Web-only Feature

Web-only Feature

Internet Editor’s Note: Dr. Jeffery Barnett recently published an article titled “The Ethical Practice of Psychotherapy: Clearly Within Our Reach,” in Psychotherapy. 

If you’re a member of the Society for the Advancement of Psychotherapy you can access the Psychotherapy article via your APA member page.

Not a member? You can find a free copy of the article: here.

While all psychotherapists aspire to practice ethically, this can at times prove challenging. It may seem at first glance that practicing ethically means simply following the ethics code of one’s profession. While this is a good place to start, unfortunately this is not sufficient for ensuring ethical practice. There are several reasons for this:

1. No ethics code can address every possible dilemma and challenging situation that psychotherapists face. In fact, as is stated in the Ethical Principles of Psychologists and Code of Conduct ([APA Ethics Code], APA, 2017) the Ethics Code is intended to augment our professional judgment, not to replace it. Thus, to practice ethically, knowledge of and use of the Ethics Code is necessary but not sufficient for ensuring ethical practice.

2. The profession’s underlying values as articulated in the aspirational General Principles of the Ethics Code may provide useful guidance and direction when facing dilemmas, but they often cannot provide specific answers for the correct or right course of action to follow. As a result, psychotherapists must utilize ethical decision-making models to assist in applying the Ethics Code and other available sources of guidance in an effort to make a thoughtful decision on how to proceed (See the website of the Markkula Center for Applied Ethics https://www.scu.edu/ethics/ethics-resources/ and Cottone & Claus, 2000 for a review of decision-making models).

3. Ethics codes are continually revised and updated over the years. This is necessitated by changes in our profession, in the world in which we live and work, and in societal standards and expectations. The APA Ethics Code was first published in 1953, has undergone nine major revisions since then, and is presently going through another major revision. Issues such as the integration of various technologies into psychotherapy practice and tele-mental health, interprofessional practice in multi-disciplinary settings, and the focus on self-care and the promotion of wellness were not addressed in early versions of the APA Ethics Code. As the practice of psychotherapy continue to evolve, our ethics code must be revised to keep up with this. Further, numerous societal changes, such as our understanding of and views on diversity, have impacted our profession and as a result, our ethics code. While revisions of the Ethics Code can be very helpful in providing updated guidance to psychotherapists, the frequency of revisions of the Ethics Code falls short of the rapidity of developments that impact the nature and practice of psychotherapy.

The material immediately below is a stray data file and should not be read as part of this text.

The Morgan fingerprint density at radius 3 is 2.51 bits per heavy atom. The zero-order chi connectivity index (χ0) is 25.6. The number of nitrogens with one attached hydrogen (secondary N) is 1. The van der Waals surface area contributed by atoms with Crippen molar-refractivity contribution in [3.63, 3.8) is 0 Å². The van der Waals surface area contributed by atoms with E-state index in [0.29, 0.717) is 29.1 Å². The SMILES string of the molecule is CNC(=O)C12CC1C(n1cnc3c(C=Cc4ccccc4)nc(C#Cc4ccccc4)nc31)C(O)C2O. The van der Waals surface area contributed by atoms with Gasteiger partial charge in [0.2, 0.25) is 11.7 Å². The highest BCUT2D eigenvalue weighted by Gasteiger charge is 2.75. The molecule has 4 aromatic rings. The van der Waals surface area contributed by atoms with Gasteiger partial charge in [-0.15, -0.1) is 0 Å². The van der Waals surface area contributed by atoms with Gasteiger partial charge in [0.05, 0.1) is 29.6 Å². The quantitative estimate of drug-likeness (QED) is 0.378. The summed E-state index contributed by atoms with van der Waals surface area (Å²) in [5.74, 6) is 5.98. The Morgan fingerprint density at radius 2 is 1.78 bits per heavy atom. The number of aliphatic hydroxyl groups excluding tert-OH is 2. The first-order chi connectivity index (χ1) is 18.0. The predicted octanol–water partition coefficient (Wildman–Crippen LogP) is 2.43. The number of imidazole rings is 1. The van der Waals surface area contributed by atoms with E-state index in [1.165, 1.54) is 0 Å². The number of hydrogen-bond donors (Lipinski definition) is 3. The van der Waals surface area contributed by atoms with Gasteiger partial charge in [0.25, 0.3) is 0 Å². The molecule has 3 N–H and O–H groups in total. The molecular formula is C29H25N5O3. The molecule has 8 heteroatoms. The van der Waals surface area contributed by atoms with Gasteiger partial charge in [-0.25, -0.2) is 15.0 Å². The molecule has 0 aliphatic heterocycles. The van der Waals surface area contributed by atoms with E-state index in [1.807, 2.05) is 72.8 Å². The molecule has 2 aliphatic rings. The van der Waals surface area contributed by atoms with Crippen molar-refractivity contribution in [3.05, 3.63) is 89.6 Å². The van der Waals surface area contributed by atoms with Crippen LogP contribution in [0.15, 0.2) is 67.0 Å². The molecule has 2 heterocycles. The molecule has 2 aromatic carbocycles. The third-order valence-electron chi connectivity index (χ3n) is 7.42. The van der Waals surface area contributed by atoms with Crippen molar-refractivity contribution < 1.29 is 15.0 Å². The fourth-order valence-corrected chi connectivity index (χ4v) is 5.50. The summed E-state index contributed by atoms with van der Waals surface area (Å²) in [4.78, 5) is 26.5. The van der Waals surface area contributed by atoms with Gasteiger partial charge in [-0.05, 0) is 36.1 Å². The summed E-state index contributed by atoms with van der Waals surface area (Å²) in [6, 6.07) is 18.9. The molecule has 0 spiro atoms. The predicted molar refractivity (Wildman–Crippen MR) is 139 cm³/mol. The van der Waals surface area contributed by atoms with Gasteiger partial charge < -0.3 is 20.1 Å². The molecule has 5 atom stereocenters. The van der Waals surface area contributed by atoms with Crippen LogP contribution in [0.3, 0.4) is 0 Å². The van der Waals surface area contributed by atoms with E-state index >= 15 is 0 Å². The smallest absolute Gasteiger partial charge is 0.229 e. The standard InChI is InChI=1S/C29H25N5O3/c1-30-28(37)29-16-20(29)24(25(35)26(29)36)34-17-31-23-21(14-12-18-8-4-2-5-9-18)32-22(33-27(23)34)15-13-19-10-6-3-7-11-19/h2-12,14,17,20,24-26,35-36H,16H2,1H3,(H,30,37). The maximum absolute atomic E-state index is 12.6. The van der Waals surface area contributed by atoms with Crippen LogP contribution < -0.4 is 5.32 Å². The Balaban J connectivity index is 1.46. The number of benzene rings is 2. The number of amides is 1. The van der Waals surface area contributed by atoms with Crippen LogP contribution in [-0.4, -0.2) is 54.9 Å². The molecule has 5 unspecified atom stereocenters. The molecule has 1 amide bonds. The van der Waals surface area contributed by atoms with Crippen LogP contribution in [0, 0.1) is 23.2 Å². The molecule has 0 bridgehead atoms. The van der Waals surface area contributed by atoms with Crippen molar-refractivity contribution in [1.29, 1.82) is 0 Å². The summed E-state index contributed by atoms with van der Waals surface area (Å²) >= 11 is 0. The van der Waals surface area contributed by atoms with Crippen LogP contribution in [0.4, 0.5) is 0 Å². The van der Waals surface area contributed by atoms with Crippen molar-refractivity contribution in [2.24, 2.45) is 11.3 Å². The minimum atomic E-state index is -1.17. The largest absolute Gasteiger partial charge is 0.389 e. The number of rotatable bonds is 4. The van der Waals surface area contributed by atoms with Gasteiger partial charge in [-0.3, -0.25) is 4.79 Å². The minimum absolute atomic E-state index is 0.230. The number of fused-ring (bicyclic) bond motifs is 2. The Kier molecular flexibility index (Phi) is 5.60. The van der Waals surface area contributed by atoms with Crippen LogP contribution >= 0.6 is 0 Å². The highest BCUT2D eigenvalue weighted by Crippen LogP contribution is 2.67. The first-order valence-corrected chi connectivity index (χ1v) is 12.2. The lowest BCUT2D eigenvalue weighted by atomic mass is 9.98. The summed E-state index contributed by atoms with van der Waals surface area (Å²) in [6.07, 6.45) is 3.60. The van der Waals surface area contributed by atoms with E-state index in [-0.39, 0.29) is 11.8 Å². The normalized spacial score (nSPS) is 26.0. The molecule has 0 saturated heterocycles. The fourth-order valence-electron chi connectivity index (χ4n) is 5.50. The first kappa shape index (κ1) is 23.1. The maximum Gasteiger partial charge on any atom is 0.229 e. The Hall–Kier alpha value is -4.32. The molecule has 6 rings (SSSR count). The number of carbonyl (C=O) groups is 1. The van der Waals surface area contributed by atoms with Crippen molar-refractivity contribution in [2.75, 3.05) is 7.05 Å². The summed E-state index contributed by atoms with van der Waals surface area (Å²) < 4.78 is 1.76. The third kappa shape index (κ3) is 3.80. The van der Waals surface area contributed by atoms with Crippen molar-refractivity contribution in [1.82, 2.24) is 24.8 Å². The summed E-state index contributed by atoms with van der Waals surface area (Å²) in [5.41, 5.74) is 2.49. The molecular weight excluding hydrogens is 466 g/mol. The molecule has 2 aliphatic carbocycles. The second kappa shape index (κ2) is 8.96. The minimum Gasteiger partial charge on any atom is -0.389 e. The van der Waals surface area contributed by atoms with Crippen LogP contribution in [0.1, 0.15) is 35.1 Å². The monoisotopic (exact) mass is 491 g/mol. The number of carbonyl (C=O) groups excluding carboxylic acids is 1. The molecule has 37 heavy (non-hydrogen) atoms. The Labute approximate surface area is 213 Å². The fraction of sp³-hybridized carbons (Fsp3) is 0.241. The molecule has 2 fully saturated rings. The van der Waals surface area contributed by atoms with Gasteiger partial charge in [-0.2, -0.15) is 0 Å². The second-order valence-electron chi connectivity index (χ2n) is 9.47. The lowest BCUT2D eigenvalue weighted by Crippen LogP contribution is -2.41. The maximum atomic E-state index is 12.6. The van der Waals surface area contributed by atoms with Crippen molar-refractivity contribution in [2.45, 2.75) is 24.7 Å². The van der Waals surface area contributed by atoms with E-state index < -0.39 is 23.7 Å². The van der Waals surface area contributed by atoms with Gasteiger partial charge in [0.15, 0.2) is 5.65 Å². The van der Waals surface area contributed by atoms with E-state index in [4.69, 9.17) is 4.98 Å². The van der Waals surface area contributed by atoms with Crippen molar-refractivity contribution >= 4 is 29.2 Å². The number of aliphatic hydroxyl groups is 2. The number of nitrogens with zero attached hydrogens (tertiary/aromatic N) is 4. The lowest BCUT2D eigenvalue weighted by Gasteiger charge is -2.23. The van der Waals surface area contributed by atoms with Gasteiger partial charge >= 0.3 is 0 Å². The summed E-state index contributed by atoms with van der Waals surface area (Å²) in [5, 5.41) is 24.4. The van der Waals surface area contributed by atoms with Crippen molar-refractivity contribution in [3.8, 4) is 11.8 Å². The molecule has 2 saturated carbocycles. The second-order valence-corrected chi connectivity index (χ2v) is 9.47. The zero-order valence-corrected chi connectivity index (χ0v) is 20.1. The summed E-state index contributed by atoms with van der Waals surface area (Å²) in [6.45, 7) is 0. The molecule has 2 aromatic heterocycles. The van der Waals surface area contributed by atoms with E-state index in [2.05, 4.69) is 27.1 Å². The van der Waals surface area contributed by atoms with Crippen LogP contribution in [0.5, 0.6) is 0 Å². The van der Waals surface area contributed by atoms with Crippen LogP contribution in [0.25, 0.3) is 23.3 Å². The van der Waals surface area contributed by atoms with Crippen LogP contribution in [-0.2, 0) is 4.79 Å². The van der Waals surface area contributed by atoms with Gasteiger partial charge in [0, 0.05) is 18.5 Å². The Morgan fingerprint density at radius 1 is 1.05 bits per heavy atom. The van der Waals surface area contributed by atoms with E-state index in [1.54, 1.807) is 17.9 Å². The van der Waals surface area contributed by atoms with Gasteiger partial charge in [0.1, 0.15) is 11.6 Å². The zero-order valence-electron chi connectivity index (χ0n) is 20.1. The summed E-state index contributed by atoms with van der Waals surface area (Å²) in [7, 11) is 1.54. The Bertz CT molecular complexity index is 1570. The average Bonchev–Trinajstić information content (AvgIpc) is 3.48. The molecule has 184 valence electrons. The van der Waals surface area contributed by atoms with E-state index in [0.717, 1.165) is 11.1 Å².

4. Ethics codes set minimal expectations for ethical practice, what Knapp, VandeCreek, and Fingerhut (2017) describe as the ethical floor. Yet, it is hoped that no psychotherapist sets their sites on doing the least amount possible to meet minimum requirements for ethical practice. Rather, we each should endeavor to do the best we can for each client and to do everything reasonably possible to fulfill the aspirational General Principles of the APA Ethics Code (Beneficence and Nonmaleficence, Fidelity and Responsibility, Integrity, Justice, and Respect for People’s Rights and Dignity). Unfortunately, the Ethics Code cannot tell us specifically how to meet these obligations. It can only steer us in the right direction. We are left to make our own decisions on the specific actions to take, or to avoid to, achieve these goals.

5. At times, conflicts between various General Principles and Ethics Code Standards may be experienced. Conflicts between the Ethics Code and other requirements psychotherapists are obligated to follow such as laws, regulations, and institutional policies may also occur. The Ethics Code provides very general guidance for how to approach these conflicts but once again, the process for deciding the most appropriate action to take, and the actual decision on this, are left up to us.

6. There may be other factors that impact psychotherapists’ efforts to practice ethically. One is that psychotherapists tend to do their work independently and in private. Our focus on working alone with clients and on protecting their privacy may negatively impact our willingness to consult with colleagues when faced with ethical dilemmas and challenges in our work with clients. There may also be discomfort with opening up our work with clients to others. Consultations tend to be needed when we face challenges and when things may not be going well in a client’s treatment. Thus, when most in need of input and assistance from colleagues we may be most reluctant to seek this input and guidance.